Mining Chip Producer Bitmain is Developing ASIC Chips for AI
Bitmain, the largest cryptocurrency mining hardware producer in the world, is working on ASIC chips for AI applications, such as deep learning. ASIC chips developed for cryptocurrency mining are Bitmain’s core competency. Bernstein Research, a financial research firm, published a report in February which estimated Bitmain’s annual profits at about $3 billion, which rivals chip giant Nvidia Corp. Nvidia’s core offerings are GPUs for gaming and AI applications (deep learning), though it has also seen a significant boost to its top and bottom lines due to the cryptocurrency craze.
As a means of diversifying their product portfolio and hedging their business, Bitmain is looking to leverage their strength in ASIC chip development and enter the AI hardware market, which puts them in direct competition with chip giants such as Nvidia, AMD, and Intel.
ASIC (application specific integrated circuit) chips are processors that are physically designed to complete a specific computational task or set of tasks with the highest efficiency possible. The transistors in the chips are physically structured such that the logical functions represented by their architecture are optimized to complete the computational task at hand fully and with the minimum possible number of bitwise operations.
Google was the first to develop an ASIC chip for deep learning. Their first foray into the AI ASIC hardware space was their release of the Tensor Processing Unit (TPU). The chip was designed specifically for use with TensorFlow, an open-source software library used for neural network machine learning, also developed by Google. Google’s TPUs improve the computational efficiency with which TensorFlow neural networks can train and inference by using a technique called quantization. Google defines it as “an optimization technique that uses an 8-bit integer to approximate an arbitrary value between a preset minimum and a maximum value.” Rather than using 32-bit or 16-bit floating point operations to compute optimal neural network weights, using quantized 8-bit integers greatly reduces the computational cost of deep learning.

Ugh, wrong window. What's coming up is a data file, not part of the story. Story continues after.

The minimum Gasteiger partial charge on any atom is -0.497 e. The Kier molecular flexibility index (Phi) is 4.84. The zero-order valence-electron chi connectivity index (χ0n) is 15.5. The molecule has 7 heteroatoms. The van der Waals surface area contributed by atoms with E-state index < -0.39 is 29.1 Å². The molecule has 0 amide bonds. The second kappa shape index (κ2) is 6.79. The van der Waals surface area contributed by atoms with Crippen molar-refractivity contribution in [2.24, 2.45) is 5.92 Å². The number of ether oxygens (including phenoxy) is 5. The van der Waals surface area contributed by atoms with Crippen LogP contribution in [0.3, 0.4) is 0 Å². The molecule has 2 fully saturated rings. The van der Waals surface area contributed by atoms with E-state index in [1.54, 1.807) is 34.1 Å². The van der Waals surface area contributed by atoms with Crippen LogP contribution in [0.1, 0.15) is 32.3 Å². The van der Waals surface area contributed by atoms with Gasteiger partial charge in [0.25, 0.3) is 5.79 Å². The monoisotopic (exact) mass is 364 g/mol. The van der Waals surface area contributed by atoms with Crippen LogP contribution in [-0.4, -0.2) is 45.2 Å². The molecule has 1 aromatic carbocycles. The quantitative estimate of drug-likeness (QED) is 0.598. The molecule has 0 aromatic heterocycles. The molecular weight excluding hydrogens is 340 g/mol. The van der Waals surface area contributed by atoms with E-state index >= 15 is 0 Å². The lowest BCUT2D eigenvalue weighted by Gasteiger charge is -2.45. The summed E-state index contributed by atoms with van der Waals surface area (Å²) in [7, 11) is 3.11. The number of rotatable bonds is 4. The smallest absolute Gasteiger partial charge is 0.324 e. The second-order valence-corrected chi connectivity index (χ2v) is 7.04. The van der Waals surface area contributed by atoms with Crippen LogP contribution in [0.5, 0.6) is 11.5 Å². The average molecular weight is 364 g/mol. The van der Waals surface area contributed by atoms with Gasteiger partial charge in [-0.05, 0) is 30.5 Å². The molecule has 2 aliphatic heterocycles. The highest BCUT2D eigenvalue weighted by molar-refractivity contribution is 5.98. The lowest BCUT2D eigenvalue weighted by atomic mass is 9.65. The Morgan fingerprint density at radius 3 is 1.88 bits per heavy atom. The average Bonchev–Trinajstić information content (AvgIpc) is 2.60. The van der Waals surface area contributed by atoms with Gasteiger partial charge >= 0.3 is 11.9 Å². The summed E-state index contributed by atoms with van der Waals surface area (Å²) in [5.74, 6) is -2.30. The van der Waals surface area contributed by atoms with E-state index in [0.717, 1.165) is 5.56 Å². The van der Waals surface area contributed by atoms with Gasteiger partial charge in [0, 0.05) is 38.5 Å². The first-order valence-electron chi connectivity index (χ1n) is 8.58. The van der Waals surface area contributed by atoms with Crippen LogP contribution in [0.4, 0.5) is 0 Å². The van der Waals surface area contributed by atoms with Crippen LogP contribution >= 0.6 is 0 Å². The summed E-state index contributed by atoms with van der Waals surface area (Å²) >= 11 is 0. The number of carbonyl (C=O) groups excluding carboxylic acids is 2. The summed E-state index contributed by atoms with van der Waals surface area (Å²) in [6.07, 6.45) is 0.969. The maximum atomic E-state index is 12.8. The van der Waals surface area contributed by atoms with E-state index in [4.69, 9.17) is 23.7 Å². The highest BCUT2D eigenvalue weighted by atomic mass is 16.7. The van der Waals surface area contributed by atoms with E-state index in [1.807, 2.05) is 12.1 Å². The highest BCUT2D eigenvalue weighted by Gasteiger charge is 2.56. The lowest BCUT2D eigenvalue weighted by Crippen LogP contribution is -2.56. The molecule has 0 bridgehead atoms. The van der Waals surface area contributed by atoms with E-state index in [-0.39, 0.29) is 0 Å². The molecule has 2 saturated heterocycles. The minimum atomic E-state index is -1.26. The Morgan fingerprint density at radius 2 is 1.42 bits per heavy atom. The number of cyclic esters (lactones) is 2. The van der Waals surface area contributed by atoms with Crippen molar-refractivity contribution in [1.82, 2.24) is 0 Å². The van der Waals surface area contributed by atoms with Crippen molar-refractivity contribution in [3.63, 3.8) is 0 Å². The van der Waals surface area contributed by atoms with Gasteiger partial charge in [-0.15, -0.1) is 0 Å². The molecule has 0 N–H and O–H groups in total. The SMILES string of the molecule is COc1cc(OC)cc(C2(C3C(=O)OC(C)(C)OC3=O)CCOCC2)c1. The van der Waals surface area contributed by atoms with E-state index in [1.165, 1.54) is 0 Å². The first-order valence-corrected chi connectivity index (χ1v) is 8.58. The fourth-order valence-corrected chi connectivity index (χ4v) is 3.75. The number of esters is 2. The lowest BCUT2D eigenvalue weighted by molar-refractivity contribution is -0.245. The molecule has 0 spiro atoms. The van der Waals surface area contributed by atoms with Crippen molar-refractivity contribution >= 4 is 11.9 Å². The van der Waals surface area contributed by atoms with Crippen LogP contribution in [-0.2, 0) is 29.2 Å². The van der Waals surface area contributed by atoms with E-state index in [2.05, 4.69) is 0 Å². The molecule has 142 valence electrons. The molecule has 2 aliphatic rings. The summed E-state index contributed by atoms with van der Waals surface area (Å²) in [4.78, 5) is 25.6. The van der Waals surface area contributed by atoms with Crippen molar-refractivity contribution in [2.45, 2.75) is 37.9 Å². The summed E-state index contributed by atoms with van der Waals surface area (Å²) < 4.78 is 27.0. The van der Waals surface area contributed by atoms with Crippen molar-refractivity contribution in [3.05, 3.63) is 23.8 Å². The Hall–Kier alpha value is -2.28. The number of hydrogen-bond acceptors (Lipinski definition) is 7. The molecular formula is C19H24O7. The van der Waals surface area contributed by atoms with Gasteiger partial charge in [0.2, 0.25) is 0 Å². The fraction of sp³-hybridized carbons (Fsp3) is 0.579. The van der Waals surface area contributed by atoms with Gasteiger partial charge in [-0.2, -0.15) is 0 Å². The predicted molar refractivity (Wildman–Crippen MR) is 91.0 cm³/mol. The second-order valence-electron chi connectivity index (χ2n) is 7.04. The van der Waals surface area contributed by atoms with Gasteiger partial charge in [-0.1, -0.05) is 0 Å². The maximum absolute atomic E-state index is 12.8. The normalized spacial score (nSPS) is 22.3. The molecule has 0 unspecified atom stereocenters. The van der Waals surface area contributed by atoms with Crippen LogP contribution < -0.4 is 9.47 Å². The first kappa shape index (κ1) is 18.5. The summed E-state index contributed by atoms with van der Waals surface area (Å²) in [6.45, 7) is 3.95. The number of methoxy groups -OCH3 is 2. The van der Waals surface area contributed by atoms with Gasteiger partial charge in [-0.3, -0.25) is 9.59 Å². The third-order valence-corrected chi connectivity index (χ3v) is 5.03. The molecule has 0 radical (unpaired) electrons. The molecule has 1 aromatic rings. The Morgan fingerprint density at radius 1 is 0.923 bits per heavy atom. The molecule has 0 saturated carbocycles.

Bitmain’s opportunity to challenge Google in this space comes as a byproduct of Chinese regulations. Since Google only offers use of its TPU through its cloud service, which is banned in China, Bitmain can compete. Bitmain released early versions of its Sophon BM1680 ASIC chip for AI in October. It is a component in a $600 machine learning accelerator card that they offer. While limited in the scope of its functions, the Sophon chip is cheaper than GPUs and can outperform them in certain types of machine learning, such as convolutional neural networks (CNN), deep neural networks (DNN), and recurrent neural networks (DNN). The company plans to release two more chip generations in the next few months.
Bitmain CEO Jihan Wu claims that he believes its AI division could account for 40 percent of their total revenue in five years. That may be possible considering the explosive growth in machine learning in recent years. Bitmain’s pivot to AI could prove to be a good strategic move if cryptocurrency prices continue floundering.